This paper expresses the transition probabilities of a nonstationary
Markov
chain by means of models involving wavelet expansions and then, given part
of a realization of
such a process, proceeds to estimate the coefficients of the expansion and
the
probabilities themselves.
Through choice of the number of and which wavelet terms to include, the
approach provides a flexible method for handling discrete-valued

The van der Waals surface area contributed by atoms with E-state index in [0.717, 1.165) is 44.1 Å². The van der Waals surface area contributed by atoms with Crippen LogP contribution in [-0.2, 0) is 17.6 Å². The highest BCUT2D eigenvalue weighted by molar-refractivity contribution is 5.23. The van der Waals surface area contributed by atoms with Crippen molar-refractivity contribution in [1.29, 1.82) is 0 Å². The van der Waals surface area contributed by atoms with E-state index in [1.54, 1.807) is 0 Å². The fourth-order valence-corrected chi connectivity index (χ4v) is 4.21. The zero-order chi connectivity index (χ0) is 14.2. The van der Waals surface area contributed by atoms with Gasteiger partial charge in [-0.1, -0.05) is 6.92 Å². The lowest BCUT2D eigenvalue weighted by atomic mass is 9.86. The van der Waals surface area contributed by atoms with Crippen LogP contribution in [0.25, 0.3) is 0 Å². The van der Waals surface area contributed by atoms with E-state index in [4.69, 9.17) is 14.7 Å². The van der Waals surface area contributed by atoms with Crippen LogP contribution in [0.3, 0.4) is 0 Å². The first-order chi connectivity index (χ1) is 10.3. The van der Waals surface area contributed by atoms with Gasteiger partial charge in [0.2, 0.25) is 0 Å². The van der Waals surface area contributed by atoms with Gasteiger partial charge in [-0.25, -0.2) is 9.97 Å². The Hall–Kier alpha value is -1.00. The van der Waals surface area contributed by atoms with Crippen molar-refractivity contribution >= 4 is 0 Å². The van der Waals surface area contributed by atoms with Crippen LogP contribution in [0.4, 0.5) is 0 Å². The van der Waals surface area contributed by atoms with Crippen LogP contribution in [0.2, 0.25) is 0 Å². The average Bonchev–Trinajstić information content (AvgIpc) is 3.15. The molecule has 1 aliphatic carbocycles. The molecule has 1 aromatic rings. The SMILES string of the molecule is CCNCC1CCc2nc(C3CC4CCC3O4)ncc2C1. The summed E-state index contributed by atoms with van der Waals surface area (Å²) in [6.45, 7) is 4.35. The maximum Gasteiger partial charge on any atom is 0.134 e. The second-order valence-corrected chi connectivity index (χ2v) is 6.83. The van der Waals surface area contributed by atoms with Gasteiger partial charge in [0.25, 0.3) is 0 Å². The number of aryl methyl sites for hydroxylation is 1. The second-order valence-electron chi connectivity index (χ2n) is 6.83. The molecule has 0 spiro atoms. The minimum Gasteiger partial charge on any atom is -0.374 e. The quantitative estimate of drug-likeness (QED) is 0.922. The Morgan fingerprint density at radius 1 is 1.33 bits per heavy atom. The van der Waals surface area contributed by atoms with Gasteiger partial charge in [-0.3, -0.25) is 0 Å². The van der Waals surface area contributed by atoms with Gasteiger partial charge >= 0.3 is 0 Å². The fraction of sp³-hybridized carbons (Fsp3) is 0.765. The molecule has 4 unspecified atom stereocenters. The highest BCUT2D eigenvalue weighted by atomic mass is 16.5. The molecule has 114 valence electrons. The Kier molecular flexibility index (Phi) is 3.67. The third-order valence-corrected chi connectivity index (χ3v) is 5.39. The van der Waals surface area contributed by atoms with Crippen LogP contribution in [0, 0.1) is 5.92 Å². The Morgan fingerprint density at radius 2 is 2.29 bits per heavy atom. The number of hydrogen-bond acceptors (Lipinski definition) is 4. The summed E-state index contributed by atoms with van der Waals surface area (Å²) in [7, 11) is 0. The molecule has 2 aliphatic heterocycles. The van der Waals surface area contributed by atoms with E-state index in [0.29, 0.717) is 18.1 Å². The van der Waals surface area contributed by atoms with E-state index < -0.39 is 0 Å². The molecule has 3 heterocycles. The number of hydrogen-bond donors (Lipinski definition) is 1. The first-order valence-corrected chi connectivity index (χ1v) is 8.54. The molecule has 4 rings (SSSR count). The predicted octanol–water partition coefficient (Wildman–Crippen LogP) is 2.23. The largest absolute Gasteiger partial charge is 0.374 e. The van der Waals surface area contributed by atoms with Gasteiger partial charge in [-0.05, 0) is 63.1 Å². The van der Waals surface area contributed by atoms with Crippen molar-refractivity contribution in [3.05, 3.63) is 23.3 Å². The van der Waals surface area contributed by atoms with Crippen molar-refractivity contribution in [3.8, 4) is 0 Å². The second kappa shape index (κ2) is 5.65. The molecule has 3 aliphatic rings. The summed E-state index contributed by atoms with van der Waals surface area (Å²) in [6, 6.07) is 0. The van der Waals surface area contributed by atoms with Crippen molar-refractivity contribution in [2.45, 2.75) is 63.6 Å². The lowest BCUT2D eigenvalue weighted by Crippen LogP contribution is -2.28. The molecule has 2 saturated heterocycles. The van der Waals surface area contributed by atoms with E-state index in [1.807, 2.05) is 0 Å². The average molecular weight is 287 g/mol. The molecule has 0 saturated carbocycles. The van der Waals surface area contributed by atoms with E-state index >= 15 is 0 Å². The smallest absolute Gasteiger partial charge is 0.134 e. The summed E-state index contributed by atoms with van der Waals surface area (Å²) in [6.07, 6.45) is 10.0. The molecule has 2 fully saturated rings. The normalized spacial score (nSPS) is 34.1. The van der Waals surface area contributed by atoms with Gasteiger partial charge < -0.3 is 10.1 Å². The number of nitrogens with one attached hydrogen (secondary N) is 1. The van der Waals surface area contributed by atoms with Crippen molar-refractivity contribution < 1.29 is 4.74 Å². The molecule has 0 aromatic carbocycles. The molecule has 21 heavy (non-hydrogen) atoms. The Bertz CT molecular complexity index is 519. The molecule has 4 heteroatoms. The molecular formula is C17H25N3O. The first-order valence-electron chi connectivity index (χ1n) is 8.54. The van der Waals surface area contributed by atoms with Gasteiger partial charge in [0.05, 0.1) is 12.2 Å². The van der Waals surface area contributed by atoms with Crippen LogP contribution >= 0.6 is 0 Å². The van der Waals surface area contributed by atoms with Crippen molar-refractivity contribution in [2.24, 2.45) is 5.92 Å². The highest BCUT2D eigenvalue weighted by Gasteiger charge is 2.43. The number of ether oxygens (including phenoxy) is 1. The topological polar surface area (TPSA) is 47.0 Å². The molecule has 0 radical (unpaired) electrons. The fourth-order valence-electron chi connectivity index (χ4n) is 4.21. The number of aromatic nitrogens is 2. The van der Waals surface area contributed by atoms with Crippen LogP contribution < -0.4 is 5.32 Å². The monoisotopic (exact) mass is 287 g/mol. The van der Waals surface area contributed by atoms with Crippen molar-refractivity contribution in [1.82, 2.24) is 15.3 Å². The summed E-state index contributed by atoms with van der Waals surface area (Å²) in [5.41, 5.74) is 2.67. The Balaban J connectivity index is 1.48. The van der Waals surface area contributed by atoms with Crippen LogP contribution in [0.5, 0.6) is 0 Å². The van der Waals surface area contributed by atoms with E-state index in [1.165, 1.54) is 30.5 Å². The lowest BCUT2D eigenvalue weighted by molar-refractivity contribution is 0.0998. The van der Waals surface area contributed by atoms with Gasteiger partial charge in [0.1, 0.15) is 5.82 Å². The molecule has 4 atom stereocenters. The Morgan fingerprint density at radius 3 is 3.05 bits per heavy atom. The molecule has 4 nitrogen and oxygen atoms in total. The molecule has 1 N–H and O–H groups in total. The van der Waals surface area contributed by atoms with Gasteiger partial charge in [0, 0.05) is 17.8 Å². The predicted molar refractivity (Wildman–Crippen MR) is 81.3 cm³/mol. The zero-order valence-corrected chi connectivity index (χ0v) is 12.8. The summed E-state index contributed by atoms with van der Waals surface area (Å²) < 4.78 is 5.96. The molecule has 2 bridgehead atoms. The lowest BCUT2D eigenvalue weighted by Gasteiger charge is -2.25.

observations in the nonstationary case.
In particular the method appears useful for detecting abrupt or steady
changes in the structure of Markov chains.
The method is illustrated by means of data sets concerning music, rainfall
and sleep.
In the examples both direct and shruken estimates
are computed. The models include explanatory variables in each case. The
approach is implemented by means of programs for fitting generalized
linear models.
The goodness of fit and the presence of nonstationarity are assessed both
by change of deviance and graphically via periodogram plots of residuals.